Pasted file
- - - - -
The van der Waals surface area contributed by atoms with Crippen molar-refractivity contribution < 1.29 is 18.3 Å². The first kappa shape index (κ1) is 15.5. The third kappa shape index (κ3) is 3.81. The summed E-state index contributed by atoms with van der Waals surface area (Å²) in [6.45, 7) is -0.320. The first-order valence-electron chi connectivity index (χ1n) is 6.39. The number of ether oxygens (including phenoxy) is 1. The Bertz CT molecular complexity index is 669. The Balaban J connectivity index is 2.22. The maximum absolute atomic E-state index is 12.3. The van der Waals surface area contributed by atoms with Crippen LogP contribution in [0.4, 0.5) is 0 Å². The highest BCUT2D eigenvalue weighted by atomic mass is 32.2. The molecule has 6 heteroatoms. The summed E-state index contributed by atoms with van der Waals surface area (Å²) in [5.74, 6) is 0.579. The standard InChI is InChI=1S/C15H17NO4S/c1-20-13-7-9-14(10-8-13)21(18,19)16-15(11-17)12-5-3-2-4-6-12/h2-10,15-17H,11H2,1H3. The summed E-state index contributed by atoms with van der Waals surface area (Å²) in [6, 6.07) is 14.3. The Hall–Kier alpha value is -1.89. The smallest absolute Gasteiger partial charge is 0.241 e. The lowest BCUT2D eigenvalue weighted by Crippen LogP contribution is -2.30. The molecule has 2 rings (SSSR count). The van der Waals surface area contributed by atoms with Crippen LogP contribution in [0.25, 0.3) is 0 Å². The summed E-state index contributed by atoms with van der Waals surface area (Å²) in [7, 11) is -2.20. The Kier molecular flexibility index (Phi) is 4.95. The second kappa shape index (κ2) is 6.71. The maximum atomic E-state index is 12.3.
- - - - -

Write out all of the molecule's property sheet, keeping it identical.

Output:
The van der Waals surface area contributed by atoms with Crippen molar-refractivity contribution < 1.29 is 18.3 Å². The first kappa shape index (κ1) is 15.5. The third kappa shape index (κ3) is 3.81. The summed E-state index contributed by atoms with van der Waals surface area (Å²) in [6.45, 7) is -0.320. The first-order valence-electron chi connectivity index (χ1n) is 6.39. The number of ether oxygens (including phenoxy) is 1. The Bertz CT molecular complexity index is 669. The Balaban J connectivity index is 2.22. The maximum absolute atomic E-state index is 12.3. The van der Waals surface area contributed by atoms with Crippen LogP contribution in [0.4, 0.5) is 0 Å². The highest BCUT2D eigenvalue weighted by atomic mass is 32.2. The molecule has 6 heteroatoms. The summed E-state index contributed by atoms with van der Waals surface area (Å²) in [5.74, 6) is 0.579. The standard InChI is InChI=1S/C15H17NO4S/c1-20-13-7-9-14(10-8-13)21(18,19)16-15(11-17)12-5-3-2-4-6-12/h2-10,15-17H,11H2,1H3. The summed E-state index contributed by atoms with van der Waals surface area (Å²) in [6, 6.07) is 14.3. The Hall–Kier alpha value is -1.89. The smallest absolute Gasteiger partial charge is 0.241 e. The lowest BCUT2D eigenvalue weighted by Crippen LogP contribution is -2.30. The molecule has 2 rings (SSSR count). The van der Waals surface area contributed by atoms with Crippen LogP contribution in [0.25, 0.3) is 0 Å². The summed E-state index contributed by atoms with van der Waals surface area (Å²) in [7, 11) is -2.20. The Kier molecular flexibility index (Phi) is 4.95. The second kappa shape index (κ2) is 6.71. The maximum atomic E-state index is 12.3.